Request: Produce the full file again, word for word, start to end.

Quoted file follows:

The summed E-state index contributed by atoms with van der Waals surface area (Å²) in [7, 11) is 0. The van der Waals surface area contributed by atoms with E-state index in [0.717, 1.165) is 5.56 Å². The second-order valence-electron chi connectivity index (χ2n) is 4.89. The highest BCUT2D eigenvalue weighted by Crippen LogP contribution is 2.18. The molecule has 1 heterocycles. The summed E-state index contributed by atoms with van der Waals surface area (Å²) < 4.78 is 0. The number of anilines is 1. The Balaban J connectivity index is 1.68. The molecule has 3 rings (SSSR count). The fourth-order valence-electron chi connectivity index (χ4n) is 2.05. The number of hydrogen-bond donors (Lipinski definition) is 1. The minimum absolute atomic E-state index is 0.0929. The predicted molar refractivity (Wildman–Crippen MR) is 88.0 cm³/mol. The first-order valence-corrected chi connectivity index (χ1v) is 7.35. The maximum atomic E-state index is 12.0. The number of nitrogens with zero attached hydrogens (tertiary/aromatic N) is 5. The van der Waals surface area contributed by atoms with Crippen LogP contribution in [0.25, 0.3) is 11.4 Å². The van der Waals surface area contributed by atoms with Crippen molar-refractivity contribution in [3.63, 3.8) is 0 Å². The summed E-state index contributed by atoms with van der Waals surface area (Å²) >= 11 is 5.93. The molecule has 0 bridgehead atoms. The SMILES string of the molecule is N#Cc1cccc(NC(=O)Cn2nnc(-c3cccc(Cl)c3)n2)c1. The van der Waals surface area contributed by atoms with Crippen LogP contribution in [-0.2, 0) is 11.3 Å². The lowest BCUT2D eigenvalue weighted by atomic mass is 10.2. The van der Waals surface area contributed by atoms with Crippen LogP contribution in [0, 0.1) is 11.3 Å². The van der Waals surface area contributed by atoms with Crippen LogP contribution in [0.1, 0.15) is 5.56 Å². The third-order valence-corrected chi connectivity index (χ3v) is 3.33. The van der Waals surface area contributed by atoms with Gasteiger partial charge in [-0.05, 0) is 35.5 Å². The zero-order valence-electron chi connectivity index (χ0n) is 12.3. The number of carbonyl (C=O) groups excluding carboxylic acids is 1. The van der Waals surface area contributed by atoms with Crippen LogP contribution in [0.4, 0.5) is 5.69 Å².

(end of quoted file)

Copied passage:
The summed E-state index contributed by atoms with van der Waals surface area (Å²) in [7, 11) is 0. The van der Waals surface area contributed by atoms with E-state index in [0.717, 1.165) is 5.56 Å². The second-order valence-electron chi connectivity index (χ2n) is 4.89. The highest BCUT2D eigenvalue weighted by Crippen LogP contribution is 2.18. The molecule has 1 heterocycles. The summed E-state index contributed by atoms with van der Waals surface area (Å²) < 4.78 is 0. The number of anilines is 1. The Balaban J connectivity index is 1.68. The molecule has 3 rings (SSSR count). The fourth-order valence-electron chi connectivity index (χ4n) is 2.05. The number of hydrogen-bond donors (Lipinski definition) is 1. The minimum absolute atomic E-state index is 0.0929. The predicted molar refractivity (Wildman–Crippen MR) is 88.0 cm³/mol. The first-order valence-corrected chi connectivity index (χ1v) is 7.35. The maximum atomic E-state index is 12.0. The number of nitrogens with zero attached hydrogens (tertiary/aromatic N) is 5. The van der Waals surface area contributed by atoms with Crippen LogP contribution in [0.25, 0.3) is 11.4 Å². The van der Waals surface area contributed by atoms with Crippen molar-refractivity contribution in [3.63, 3.8) is 0 Å². The summed E-state index contributed by atoms with van der Waals surface area (Å²) >= 11 is 5.93. The molecule has 0 bridgehead atoms. The SMILES string of the molecule is N#Cc1cccc(NC(=O)Cn2nnc(-c3cccc(Cl)c3)n2)c1. The van der Waals surface area contributed by atoms with Crippen LogP contribution in [-0.2, 0) is 11.3 Å². The lowest BCUT2D eigenvalue weighted by atomic mass is 10.2. The van der Waals surface area contributed by atoms with Crippen LogP contribution in [0, 0.1) is 11.3 Å². The van der Waals surface area contributed by atoms with Crippen LogP contribution in [0.1, 0.15) is 5.56 Å². The third-order valence-corrected chi connectivity index (χ3v) is 3.33. The van der Waals surface area contributed by atoms with Gasteiger partial charge in [-0.05, 0) is 35.5 Å². The zero-order valence-electron chi connectivity index (χ0n) is 12.3. The number of carbonyl (C=O) groups excluding carboxylic acids is 1. The van der Waals surface area contributed by atoms with Crippen LogP contribution in [0.4, 0.5) is 5.69 Å².